March 4, 2020 The Witch: Subversion (Movie Review)
Remember when Geena Davis kicked major butt in 1996’s The Last Kiss Goodnight? How about when Matt Damon did the same in his role as Jason in the Bourne Identity franchise? And that one time Choi Min-sik took out bad guy after bad guy in 2003’s Old Boy? All those films dealt with a hero of sorts slowly regaining the truth of their past lives… but what would happen if a director out there decided to re-vamp and twist the hell out that genre, and, in return—possibly by accident—created what could be seen as a masterpiece? All eyes would be peeled to the screen is what would happen.
In this case the movie is called The Witch:Subversion, featuring some of the most cleverest of ways of submerging the viewer in a very well-told story. Although the film had already been released overseas in 2018 with big success, it finally graces the formats of Digital, Blu-Ray, and DVD Tuesday, March 10th, 2020 in the North American market thanks to Well Go USA Entertainment.
Once the “play” button is selected you are automatically put in to the story Writer/Director Park Hoon-jung (I SawThe Devil 2010, The Showdown 2011) has planned to be seen. Telling the tale of teenager Koo Ja-yoon (Kim Da-mi: Romans 8:37 2017, Marionette 2017) living her life on a farm with her adoptive parents, something drastic happened to Ja-yoon when she was 8, but they are memories she cannot remember. That is until men and women dressed in black begin showing up wherever she goes, forcing her to face her past head on before it destroys her.
The Witch: Subversion fuses so many wonderful elements making it hard to believe what is being seen is merely just a movie. It brims with dark humor, laugh-out-loud moments, and cycle upon cycle of in-your-face action unlike anything seen on the screen. The human emotions each of the actors portray is uncannily realistic, with Kim Da-mi being an absolute standout as she turns from an innocent person to straight bad-ass. Hoon-jung even throws a fake version of one of those “Got Talent”-like television shows into the story arc, providing one heck of a way to unravel the final portion of the story.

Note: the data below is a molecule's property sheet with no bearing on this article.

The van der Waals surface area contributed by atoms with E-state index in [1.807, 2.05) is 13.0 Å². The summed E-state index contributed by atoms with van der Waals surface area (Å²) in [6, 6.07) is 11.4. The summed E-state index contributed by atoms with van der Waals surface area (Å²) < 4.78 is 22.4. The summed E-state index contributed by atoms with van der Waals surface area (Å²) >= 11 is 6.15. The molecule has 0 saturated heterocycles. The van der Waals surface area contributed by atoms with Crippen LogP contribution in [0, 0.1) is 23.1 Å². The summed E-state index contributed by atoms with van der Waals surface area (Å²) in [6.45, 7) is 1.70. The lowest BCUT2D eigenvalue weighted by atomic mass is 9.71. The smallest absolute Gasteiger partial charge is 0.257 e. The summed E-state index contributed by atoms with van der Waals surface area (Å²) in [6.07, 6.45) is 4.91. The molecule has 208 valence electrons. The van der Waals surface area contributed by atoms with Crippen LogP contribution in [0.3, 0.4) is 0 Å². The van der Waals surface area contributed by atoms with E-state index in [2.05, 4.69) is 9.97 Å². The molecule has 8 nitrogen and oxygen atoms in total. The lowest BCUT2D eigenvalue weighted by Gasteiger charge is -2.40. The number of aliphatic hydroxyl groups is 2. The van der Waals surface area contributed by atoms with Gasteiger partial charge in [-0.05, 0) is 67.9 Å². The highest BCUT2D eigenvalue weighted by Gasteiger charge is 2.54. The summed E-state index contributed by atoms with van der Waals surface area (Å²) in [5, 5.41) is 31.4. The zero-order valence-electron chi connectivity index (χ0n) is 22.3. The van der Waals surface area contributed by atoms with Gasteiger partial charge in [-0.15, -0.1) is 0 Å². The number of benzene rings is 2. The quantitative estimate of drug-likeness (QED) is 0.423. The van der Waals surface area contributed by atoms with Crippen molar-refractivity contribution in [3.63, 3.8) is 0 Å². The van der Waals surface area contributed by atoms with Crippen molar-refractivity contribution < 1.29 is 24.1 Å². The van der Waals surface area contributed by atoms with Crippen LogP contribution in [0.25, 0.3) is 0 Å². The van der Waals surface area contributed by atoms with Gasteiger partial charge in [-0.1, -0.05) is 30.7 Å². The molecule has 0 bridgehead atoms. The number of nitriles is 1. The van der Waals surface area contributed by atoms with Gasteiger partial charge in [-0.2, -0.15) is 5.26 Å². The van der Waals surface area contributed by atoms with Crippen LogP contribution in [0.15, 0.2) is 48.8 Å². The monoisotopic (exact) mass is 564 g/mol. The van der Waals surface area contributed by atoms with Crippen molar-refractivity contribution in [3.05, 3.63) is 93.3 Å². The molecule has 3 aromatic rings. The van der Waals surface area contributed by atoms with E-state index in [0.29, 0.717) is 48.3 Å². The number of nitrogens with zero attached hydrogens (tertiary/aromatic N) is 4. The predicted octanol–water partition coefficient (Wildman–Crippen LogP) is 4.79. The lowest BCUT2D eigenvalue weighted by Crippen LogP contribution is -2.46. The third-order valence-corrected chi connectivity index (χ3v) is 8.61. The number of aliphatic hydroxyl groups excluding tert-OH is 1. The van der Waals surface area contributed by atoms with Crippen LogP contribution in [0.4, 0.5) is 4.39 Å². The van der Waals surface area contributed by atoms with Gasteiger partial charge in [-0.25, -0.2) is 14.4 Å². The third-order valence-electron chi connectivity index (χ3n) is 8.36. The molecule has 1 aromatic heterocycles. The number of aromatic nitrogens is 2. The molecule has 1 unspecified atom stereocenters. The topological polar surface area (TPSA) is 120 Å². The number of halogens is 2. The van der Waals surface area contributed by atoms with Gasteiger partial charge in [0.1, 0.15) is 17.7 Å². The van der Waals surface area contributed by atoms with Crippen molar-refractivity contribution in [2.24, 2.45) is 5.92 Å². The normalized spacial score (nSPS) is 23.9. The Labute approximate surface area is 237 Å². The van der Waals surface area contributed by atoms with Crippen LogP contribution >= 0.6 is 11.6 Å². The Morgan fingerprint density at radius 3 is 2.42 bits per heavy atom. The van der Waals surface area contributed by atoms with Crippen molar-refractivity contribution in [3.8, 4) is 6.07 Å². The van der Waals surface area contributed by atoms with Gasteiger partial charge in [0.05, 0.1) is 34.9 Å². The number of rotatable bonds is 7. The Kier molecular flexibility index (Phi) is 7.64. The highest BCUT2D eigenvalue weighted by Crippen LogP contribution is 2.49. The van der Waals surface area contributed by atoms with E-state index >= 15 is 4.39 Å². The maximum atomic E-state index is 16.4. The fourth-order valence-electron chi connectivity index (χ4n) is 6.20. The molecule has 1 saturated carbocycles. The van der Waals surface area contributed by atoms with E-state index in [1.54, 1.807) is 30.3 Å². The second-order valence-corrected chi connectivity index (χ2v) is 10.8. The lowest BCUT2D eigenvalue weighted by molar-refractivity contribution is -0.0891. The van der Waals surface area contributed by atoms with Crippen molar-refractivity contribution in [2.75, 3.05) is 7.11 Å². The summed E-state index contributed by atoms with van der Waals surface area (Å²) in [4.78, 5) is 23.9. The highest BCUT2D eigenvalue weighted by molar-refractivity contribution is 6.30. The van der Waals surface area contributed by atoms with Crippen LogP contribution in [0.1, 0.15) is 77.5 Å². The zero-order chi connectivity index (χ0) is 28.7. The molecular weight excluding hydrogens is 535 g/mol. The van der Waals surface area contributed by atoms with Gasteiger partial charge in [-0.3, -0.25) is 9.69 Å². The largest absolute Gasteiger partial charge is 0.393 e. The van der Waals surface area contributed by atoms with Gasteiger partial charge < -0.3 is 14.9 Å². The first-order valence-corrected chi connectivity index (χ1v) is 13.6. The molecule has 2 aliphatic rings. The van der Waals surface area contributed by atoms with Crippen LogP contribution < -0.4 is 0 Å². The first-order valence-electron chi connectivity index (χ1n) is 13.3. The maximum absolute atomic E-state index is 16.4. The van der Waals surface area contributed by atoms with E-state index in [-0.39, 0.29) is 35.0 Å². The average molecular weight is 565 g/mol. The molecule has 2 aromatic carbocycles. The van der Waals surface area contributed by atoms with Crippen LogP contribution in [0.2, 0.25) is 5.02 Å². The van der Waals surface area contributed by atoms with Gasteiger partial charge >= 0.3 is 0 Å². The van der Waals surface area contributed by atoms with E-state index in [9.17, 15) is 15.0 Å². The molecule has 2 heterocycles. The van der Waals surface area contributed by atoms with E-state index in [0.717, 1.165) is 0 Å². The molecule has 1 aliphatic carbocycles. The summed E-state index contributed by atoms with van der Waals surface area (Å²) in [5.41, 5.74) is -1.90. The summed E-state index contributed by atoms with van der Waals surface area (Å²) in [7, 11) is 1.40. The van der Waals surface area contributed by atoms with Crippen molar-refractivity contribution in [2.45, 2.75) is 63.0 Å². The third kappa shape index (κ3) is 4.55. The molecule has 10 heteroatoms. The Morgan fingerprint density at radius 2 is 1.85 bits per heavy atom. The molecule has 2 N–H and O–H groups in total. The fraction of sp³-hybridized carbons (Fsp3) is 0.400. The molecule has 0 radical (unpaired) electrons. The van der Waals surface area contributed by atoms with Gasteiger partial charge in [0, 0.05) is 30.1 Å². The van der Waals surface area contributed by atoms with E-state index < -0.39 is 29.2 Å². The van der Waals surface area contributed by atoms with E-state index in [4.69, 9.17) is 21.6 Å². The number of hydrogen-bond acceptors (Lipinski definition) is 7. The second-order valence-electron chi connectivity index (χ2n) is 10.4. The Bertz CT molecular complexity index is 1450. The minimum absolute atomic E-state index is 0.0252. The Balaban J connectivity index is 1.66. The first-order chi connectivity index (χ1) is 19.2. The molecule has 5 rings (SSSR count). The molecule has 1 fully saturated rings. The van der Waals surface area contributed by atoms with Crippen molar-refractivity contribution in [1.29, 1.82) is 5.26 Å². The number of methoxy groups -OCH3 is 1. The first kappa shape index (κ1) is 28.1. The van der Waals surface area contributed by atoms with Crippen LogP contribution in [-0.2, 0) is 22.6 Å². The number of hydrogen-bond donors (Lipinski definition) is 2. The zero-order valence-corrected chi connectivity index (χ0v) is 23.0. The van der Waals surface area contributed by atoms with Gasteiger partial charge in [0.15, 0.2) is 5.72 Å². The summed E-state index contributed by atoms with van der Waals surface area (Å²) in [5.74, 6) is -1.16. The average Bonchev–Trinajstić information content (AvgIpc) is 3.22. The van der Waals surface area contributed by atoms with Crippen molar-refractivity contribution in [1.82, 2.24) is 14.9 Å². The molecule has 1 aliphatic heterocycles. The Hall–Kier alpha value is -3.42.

Along for the ride is Choi Woo-sik (Train To Busan 2016, Parasite 2019), who successfully breathes life back into the mysterious bad-guy trope in his role as an unnamed henchmen out for Ja-yoon’s blood. Woo-sik’s devilish, demon-like mannerisms are fantastic as he calmly tries killing his target, but he is especially creepy when speaking some of his lines in English.
Additionally, The Witch: Subversion contains a bevy of out-of-sight action scenes destined to leave jaws sore, cause immense laughter, and heads to shake as to how clever, how smart each frame unravels right before the eyes. The choreography is flat-out amazing to see, mixing the brutality of 2010’s The Raid, and the more playful aspect of the underrated 2010 film Knight And Day to each fight scene, but it is important to never avert the eyes during any of the movement. If something is missed, then this is where the “rewind” option comes in handy.
Park Hoon-jung scores big time for creating a truly exciting, invigorating Action film with The Witch: Subversion. In fact, every single one of his characters are exciting, intriguing, and, in many ways, beautiful. The dialogue alone sets this movie apart from any other film out there in how each line is perfectly delivered, taken, and reciprocated, giving off true, human interactions as if it all were happening in the viewer’s living room.
All in all, The Witch: Subversion could actually be better described using only three syllables: A-MAy-Zing, but that would put a reviewer out of job. For an Action film with an outstanding cast, crew, and director pulling you in many wondrous directions, Cryptic Rock gives The Witch: Subversion 5 out of 5 stars.
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